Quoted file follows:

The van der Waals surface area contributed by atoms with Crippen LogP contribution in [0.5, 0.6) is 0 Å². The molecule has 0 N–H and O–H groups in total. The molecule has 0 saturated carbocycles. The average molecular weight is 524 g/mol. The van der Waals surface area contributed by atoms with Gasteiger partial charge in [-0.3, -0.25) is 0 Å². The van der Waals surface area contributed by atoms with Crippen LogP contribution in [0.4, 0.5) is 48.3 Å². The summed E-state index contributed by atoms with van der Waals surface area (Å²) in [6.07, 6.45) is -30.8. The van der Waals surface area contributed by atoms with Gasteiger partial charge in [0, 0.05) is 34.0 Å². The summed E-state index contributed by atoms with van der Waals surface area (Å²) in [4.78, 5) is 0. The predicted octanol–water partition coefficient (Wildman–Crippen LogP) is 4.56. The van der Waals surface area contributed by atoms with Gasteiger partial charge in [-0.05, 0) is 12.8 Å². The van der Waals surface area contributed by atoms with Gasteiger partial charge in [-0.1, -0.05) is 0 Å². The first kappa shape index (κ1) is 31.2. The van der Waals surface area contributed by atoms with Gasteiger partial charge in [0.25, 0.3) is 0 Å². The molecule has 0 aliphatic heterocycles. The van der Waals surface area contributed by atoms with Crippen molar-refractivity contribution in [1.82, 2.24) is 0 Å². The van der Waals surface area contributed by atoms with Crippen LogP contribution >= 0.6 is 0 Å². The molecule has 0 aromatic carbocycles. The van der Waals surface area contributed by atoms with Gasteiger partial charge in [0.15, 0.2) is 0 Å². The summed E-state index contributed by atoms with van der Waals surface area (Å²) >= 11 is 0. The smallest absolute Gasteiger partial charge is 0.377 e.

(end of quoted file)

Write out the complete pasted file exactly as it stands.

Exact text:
The van der Waals surface area contributed by atoms with Crippen LogP contribution in [0.5, 0.6) is 0 Å². The molecule has 0 N–H and O–H groups in total. The molecule has 0 saturated carbocycles. The average molecular weight is 524 g/mol. The van der Waals surface area contributed by atoms with Gasteiger partial charge in [-0.3, -0.25) is 0 Å². The van der Waals surface area contributed by atoms with Crippen LogP contribution in [0.4, 0.5) is 48.3 Å². The summed E-state index contributed by atoms with van der Waals surface area (Å²) in [6.07, 6.45) is -30.8. The van der Waals surface area contributed by atoms with Gasteiger partial charge in [0, 0.05) is 34.0 Å². The summed E-state index contributed by atoms with van der Waals surface area (Å²) in [4.78, 5) is 0. The predicted octanol–water partition coefficient (Wildman–Crippen LogP) is 4.56. The van der Waals surface area contributed by atoms with Gasteiger partial charge in [-0.05, 0) is 12.8 Å². The van der Waals surface area contributed by atoms with Gasteiger partial charge in [-0.1, -0.05) is 0 Å². The first kappa shape index (κ1) is 31.2. The van der Waals surface area contributed by atoms with Gasteiger partial charge in [0.25, 0.3) is 0 Å². The molecule has 0 aliphatic heterocycles. The van der Waals surface area contributed by atoms with Crippen molar-refractivity contribution in [1.82, 2.24) is 0 Å². The van der Waals surface area contributed by atoms with Crippen LogP contribution >= 0.6 is 0 Å². The molecule has 0 aromatic carbocycles. The van der Waals surface area contributed by atoms with Gasteiger partial charge in [0.15, 0.2) is 0 Å². The summed E-state index contributed by atoms with van der Waals surface area (Å²) >= 11 is 0. The smallest absolute Gasteiger partial charge is 0.377 e.